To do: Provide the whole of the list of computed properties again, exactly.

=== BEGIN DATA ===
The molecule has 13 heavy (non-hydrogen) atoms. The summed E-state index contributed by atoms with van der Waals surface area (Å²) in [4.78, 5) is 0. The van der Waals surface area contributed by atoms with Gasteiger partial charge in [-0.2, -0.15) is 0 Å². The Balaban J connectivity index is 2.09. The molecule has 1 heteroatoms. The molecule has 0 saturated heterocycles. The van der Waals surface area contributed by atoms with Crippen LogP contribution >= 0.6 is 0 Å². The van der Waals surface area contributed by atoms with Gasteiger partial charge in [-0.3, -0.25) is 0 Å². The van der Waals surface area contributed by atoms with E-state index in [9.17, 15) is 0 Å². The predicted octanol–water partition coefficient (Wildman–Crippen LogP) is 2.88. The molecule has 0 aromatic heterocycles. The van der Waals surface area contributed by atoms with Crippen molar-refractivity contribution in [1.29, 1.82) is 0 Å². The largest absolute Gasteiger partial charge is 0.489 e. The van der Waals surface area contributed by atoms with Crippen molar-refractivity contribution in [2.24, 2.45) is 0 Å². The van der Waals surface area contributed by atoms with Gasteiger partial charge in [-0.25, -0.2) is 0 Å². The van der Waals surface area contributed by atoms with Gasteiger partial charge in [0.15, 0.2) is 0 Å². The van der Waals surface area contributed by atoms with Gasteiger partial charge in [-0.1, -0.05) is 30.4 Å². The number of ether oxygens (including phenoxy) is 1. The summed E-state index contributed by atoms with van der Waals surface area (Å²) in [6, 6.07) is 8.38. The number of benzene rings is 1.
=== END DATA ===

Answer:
The molecule has 13 heavy (non-hydrogen) atoms. The summed E-state index contributed by atoms with van der Waals surface area (Å²) in [4.78, 5) is 0. The van der Waals surface area contributed by atoms with Gasteiger partial charge in [-0.2, -0.15) is 0 Å². The Balaban J connectivity index is 2.09. The molecule has 1 heteroatoms. The molecule has 0 saturated heterocycles. The van der Waals surface area contributed by atoms with Crippen LogP contribution >= 0.6 is 0 Å². The van der Waals surface area contributed by atoms with Gasteiger partial charge in [-0.3, -0.25) is 0 Å². The van der Waals surface area contributed by atoms with E-state index in [9.17, 15) is 0 Å². The predicted octanol–water partition coefficient (Wildman–Crippen LogP) is 2.88. The molecule has 0 aromatic heterocycles. The van der Waals surface area contributed by atoms with Crippen molar-refractivity contribution in [1.29, 1.82) is 0 Å². The largest absolute Gasteiger partial charge is 0.489 e. The van der Waals surface area contributed by atoms with Crippen molar-refractivity contribution in [2.24, 2.45) is 0 Å². The van der Waals surface area contributed by atoms with Gasteiger partial charge in [-0.25, -0.2) is 0 Å². The van der Waals surface area contributed by atoms with Gasteiger partial charge in [0.15, 0.2) is 0 Å². The van der Waals surface area contributed by atoms with Gasteiger partial charge in [-0.1, -0.05) is 30.4 Å². The number of ether oxygens (including phenoxy) is 1. The summed E-state index contributed by atoms with van der Waals surface area (Å²) in [6, 6.07) is 8.38. The number of benzene rings is 1.